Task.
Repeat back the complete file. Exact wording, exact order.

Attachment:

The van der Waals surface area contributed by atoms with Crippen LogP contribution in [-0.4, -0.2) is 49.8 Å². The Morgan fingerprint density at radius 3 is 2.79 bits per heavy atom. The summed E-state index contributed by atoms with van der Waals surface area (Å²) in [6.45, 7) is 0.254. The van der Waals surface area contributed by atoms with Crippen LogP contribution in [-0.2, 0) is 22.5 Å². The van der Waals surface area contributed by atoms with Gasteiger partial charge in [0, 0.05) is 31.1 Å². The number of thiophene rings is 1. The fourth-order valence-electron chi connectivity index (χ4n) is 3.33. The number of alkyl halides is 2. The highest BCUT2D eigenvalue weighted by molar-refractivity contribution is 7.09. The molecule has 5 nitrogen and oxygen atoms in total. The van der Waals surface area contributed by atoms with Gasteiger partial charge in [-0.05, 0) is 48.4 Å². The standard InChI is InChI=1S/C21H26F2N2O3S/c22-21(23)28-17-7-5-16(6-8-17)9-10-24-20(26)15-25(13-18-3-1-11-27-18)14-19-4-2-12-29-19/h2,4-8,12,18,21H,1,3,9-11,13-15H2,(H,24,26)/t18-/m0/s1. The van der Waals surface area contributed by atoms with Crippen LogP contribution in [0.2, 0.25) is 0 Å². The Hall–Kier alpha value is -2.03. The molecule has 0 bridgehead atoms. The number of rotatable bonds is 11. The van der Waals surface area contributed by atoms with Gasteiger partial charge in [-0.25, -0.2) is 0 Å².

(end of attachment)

The van der Waals surface area contributed by atoms with Crippen LogP contribution in [-0.4, -0.2) is 49.8 Å². The Morgan fingerprint density at radius 3 is 2.79 bits per heavy atom. The summed E-state index contributed by atoms with van der Waals surface area (Å²) in [6.45, 7) is 0.254. The van der Waals surface area contributed by atoms with Crippen LogP contribution in [-0.2, 0) is 22.5 Å². The van der Waals surface area contributed by atoms with Gasteiger partial charge in [0, 0.05) is 31.1 Å². The number of thiophene rings is 1. The fourth-order valence-electron chi connectivity index (χ4n) is 3.33. The number of alkyl halides is 2. The highest BCUT2D eigenvalue weighted by molar-refractivity contribution is 7.09. The molecule has 5 nitrogen and oxygen atoms in total. The van der Waals surface area contributed by atoms with Gasteiger partial charge in [-0.05, 0) is 48.4 Å². The standard InChI is InChI=1S/C21H26F2N2O3S/c22-21(23)28-17-7-5-16(6-8-17)9-10-24-20(26)15-25(13-18-3-1-11-27-18)14-19-4-2-12-29-19/h2,4-8,12,18,21H,1,3,9-11,13-15H2,(H,24,26)/t18-/m0/s1. The van der Waals surface area contributed by atoms with Crippen LogP contribution in [0.2, 0.25) is 0 Å². The Hall–Kier alpha value is -2.03. The molecule has 0 bridgehead atoms. The number of rotatable bonds is 11. The van der Waals surface area contributed by atoms with Gasteiger partial charge in [-0.25, -0.2) is 0 Å².